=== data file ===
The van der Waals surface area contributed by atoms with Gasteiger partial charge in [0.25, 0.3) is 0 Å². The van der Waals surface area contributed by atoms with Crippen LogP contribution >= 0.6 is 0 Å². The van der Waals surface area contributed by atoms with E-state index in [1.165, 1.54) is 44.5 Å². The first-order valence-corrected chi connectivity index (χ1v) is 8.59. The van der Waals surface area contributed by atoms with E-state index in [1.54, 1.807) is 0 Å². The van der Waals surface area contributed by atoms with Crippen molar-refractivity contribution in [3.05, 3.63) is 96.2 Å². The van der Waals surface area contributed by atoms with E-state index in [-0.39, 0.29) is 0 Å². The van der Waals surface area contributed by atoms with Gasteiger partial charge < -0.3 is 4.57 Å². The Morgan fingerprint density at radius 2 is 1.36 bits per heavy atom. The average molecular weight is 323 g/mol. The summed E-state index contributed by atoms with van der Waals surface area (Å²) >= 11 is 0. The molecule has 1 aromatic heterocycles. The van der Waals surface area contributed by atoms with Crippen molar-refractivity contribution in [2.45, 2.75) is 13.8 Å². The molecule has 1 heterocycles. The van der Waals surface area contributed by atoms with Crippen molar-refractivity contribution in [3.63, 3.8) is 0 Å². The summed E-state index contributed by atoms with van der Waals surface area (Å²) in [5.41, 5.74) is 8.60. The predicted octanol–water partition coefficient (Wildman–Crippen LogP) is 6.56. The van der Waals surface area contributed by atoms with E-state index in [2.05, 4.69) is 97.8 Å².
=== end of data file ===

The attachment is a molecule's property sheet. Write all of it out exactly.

The van der Waals surface area contributed by atoms with Gasteiger partial charge in [0.25, 0.3) is 0 Å². The van der Waals surface area contributed by atoms with Crippen LogP contribution >= 0.6 is 0 Å². The van der Waals surface area contributed by atoms with E-state index in [1.165, 1.54) is 44.5 Å². The first-order valence-corrected chi connectivity index (χ1v) is 8.59. The van der Waals surface area contributed by atoms with E-state index in [1.54, 1.807) is 0 Å². The van der Waals surface area contributed by atoms with Crippen molar-refractivity contribution in [3.05, 3.63) is 96.2 Å². The van der Waals surface area contributed by atoms with E-state index in [-0.39, 0.29) is 0 Å². The van der Waals surface area contributed by atoms with Gasteiger partial charge < -0.3 is 4.57 Å². The Morgan fingerprint density at radius 2 is 1.36 bits per heavy atom. The average molecular weight is 323 g/mol. The summed E-state index contributed by atoms with van der Waals surface area (Å²) >= 11 is 0. The molecule has 1 aromatic heterocycles. The van der Waals surface area contributed by atoms with Crippen molar-refractivity contribution in [2.45, 2.75) is 13.8 Å². The molecule has 1 heterocycles. The van der Waals surface area contributed by atoms with Crippen molar-refractivity contribution in [3.63, 3.8) is 0 Å². The summed E-state index contributed by atoms with van der Waals surface area (Å²) in [5.41, 5.74) is 8.60. The predicted octanol–water partition coefficient (Wildman–Crippen LogP) is 6.56. The van der Waals surface area contributed by atoms with E-state index in [2.05, 4.69) is 97.8 Å².